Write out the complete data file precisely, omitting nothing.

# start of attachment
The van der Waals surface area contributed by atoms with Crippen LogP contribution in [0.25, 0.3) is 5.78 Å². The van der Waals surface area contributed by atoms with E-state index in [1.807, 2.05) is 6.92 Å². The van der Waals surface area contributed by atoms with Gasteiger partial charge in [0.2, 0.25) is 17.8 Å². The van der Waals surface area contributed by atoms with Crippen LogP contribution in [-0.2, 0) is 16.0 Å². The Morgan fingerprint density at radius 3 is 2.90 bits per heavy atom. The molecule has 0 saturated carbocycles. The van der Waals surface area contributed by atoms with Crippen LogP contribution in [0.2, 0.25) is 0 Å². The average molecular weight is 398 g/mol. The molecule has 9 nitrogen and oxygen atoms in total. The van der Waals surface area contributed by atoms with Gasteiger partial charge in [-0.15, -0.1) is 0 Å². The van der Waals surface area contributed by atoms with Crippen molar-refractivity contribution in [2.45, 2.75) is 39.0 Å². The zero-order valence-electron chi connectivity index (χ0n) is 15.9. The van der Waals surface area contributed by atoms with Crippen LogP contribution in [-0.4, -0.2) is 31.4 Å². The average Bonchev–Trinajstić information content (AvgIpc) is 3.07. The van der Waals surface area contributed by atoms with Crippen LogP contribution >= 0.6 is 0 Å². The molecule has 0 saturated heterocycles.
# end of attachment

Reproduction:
The van der Waals surface area contributed by atoms with Crippen LogP contribution in [0.25, 0.3) is 5.78 Å². The van der Waals surface area contributed by atoms with E-state index in [1.807, 2.05) is 6.92 Å². The van der Waals surface area contributed by atoms with Gasteiger partial charge in [0.2, 0.25) is 17.8 Å². The van der Waals surface area contributed by atoms with Crippen LogP contribution in [-0.2, 0) is 16.0 Å². The Morgan fingerprint density at radius 3 is 2.90 bits per heavy atom. The molecule has 0 saturated carbocycles. The van der Waals surface area contributed by atoms with Crippen LogP contribution in [0.2, 0.25) is 0 Å². The average molecular weight is 398 g/mol. The molecule has 9 nitrogen and oxygen atoms in total. The van der Waals surface area contributed by atoms with Gasteiger partial charge in [-0.15, -0.1) is 0 Å². The van der Waals surface area contributed by atoms with Crippen molar-refractivity contribution in [2.45, 2.75) is 39.0 Å². The zero-order valence-electron chi connectivity index (χ0n) is 15.9. The van der Waals surface area contributed by atoms with Crippen LogP contribution in [-0.4, -0.2) is 31.4 Å². The average Bonchev–Trinajstić information content (AvgIpc) is 3.07. The van der Waals surface area contributed by atoms with Crippen LogP contribution >= 0.6 is 0 Å². The molecule has 0 saturated heterocycles.